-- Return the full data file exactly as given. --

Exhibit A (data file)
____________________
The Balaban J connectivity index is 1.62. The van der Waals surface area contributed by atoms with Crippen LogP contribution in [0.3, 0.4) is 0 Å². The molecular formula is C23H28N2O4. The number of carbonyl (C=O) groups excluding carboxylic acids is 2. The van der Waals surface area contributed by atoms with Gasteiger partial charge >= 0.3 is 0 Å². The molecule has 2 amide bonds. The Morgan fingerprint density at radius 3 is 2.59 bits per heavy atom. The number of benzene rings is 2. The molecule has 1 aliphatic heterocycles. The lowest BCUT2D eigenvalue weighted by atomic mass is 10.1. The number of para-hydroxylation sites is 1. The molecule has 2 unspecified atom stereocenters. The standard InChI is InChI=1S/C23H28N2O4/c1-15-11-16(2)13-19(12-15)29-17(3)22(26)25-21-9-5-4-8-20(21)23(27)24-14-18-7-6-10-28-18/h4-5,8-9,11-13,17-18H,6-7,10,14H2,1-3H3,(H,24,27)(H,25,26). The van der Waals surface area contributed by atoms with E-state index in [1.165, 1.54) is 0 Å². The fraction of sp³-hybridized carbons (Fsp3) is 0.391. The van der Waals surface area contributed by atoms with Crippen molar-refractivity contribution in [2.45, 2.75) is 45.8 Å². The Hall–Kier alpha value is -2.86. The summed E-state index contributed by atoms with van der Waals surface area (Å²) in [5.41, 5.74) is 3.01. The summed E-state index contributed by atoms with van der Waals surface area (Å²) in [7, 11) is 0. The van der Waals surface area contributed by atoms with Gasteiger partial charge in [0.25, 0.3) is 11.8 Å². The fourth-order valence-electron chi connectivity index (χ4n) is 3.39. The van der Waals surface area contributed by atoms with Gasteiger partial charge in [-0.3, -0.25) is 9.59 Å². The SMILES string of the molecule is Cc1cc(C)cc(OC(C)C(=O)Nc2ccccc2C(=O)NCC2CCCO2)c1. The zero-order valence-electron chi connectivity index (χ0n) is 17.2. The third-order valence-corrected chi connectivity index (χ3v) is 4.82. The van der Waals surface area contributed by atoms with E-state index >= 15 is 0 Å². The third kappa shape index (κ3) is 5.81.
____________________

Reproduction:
The Balaban J connectivity index is 1.62. The van der Waals surface area contributed by atoms with Crippen LogP contribution in [0.3, 0.4) is 0 Å². The molecular formula is C23H28N2O4. The number of carbonyl (C=O) groups excluding carboxylic acids is 2. The van der Waals surface area contributed by atoms with Gasteiger partial charge >= 0.3 is 0 Å². The molecule has 2 amide bonds. The Morgan fingerprint density at radius 3 is 2.59 bits per heavy atom. The number of benzene rings is 2. The molecule has 1 aliphatic heterocycles. The lowest BCUT2D eigenvalue weighted by atomic mass is 10.1. The number of para-hydroxylation sites is 1. The molecule has 2 unspecified atom stereocenters. The standard InChI is InChI=1S/C23H28N2O4/c1-15-11-16(2)13-19(12-15)29-17(3)22(26)25-21-9-5-4-8-20(21)23(27)24-14-18-7-6-10-28-18/h4-5,8-9,11-13,17-18H,6-7,10,14H2,1-3H3,(H,24,27)(H,25,26). The van der Waals surface area contributed by atoms with E-state index in [1.165, 1.54) is 0 Å². The fraction of sp³-hybridized carbons (Fsp3) is 0.391. The van der Waals surface area contributed by atoms with Crippen molar-refractivity contribution in [2.45, 2.75) is 45.8 Å². The Hall–Kier alpha value is -2.86. The summed E-state index contributed by atoms with van der Waals surface area (Å²) in [5.41, 5.74) is 3.01. The summed E-state index contributed by atoms with van der Waals surface area (Å²) in [7, 11) is 0. The van der Waals surface area contributed by atoms with Gasteiger partial charge in [0.25, 0.3) is 11.8 Å². The fourth-order valence-electron chi connectivity index (χ4n) is 3.39. The van der Waals surface area contributed by atoms with Gasteiger partial charge in [-0.3, -0.25) is 9.59 Å². The SMILES string of the molecule is Cc1cc(C)cc(OC(C)C(=O)Nc2ccccc2C(=O)NCC2CCCO2)c1. The zero-order valence-electron chi connectivity index (χ0n) is 17.2. The third-order valence-corrected chi connectivity index (χ3v) is 4.82. The van der Waals surface area contributed by atoms with E-state index >= 15 is 0 Å². The third kappa shape index (κ3) is 5.81.